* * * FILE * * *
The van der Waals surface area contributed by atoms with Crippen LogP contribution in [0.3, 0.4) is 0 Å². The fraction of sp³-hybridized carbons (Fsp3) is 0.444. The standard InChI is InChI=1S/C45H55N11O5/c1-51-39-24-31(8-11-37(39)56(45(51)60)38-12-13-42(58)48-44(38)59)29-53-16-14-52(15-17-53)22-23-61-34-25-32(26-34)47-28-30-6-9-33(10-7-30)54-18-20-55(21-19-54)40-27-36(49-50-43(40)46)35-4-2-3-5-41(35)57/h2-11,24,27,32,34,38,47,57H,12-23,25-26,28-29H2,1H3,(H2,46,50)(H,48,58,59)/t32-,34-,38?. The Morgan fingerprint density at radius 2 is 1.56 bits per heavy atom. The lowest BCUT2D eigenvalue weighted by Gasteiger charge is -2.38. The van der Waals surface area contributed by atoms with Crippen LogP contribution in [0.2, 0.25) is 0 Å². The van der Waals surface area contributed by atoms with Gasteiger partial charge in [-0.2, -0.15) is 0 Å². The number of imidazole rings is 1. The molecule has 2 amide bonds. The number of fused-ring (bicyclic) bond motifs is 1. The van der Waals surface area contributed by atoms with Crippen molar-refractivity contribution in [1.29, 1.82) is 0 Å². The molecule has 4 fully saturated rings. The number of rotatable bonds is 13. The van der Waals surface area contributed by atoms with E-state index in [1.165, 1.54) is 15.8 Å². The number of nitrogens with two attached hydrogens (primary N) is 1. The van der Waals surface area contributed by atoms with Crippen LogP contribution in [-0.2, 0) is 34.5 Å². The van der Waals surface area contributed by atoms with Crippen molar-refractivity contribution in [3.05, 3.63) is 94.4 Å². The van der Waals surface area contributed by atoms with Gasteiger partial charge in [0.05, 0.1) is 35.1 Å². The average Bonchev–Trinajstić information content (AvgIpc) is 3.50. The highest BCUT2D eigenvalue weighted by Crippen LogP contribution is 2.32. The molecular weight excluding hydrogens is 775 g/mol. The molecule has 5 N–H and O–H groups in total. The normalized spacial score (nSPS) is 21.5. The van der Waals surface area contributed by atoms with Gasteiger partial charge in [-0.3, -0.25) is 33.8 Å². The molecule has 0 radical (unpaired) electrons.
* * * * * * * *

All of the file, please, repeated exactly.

The van der Waals surface area contributed by atoms with Crippen LogP contribution in [0.3, 0.4) is 0 Å². The fraction of sp³-hybridized carbons (Fsp3) is 0.444. The standard InChI is InChI=1S/C45H55N11O5/c1-51-39-24-31(8-11-37(39)56(45(51)60)38-12-13-42(58)48-44(38)59)29-53-16-14-52(15-17-53)22-23-61-34-25-32(26-34)47-28-30-6-9-33(10-7-30)54-18-20-55(21-19-54)40-27-36(49-50-43(40)46)35-4-2-3-5-41(35)57/h2-11,24,27,32,34,38,47,57H,12-23,25-26,28-29H2,1H3,(H2,46,50)(H,48,58,59)/t32-,34-,38?. The Morgan fingerprint density at radius 2 is 1.56 bits per heavy atom. The lowest BCUT2D eigenvalue weighted by Gasteiger charge is -2.38. The van der Waals surface area contributed by atoms with Crippen LogP contribution in [0.2, 0.25) is 0 Å². The van der Waals surface area contributed by atoms with Gasteiger partial charge in [-0.2, -0.15) is 0 Å². The number of imidazole rings is 1. The molecule has 2 amide bonds. The number of fused-ring (bicyclic) bond motifs is 1. The van der Waals surface area contributed by atoms with Crippen molar-refractivity contribution in [1.29, 1.82) is 0 Å². The molecule has 4 fully saturated rings. The number of rotatable bonds is 13. The van der Waals surface area contributed by atoms with E-state index in [1.165, 1.54) is 15.8 Å². The number of nitrogens with two attached hydrogens (primary N) is 1. The van der Waals surface area contributed by atoms with Crippen LogP contribution in [-0.2, 0) is 34.5 Å². The van der Waals surface area contributed by atoms with Crippen molar-refractivity contribution in [3.05, 3.63) is 94.4 Å². The van der Waals surface area contributed by atoms with Gasteiger partial charge in [0.05, 0.1) is 35.1 Å². The average Bonchev–Trinajstić information content (AvgIpc) is 3.50. The highest BCUT2D eigenvalue weighted by Crippen LogP contribution is 2.32. The molecular weight excluding hydrogens is 775 g/mol. The molecule has 5 N–H and O–H groups in total. The normalized spacial score (nSPS) is 21.5. The van der Waals surface area contributed by atoms with Gasteiger partial charge in [-0.3, -0.25) is 33.8 Å². The molecule has 0 radical (unpaired) electrons.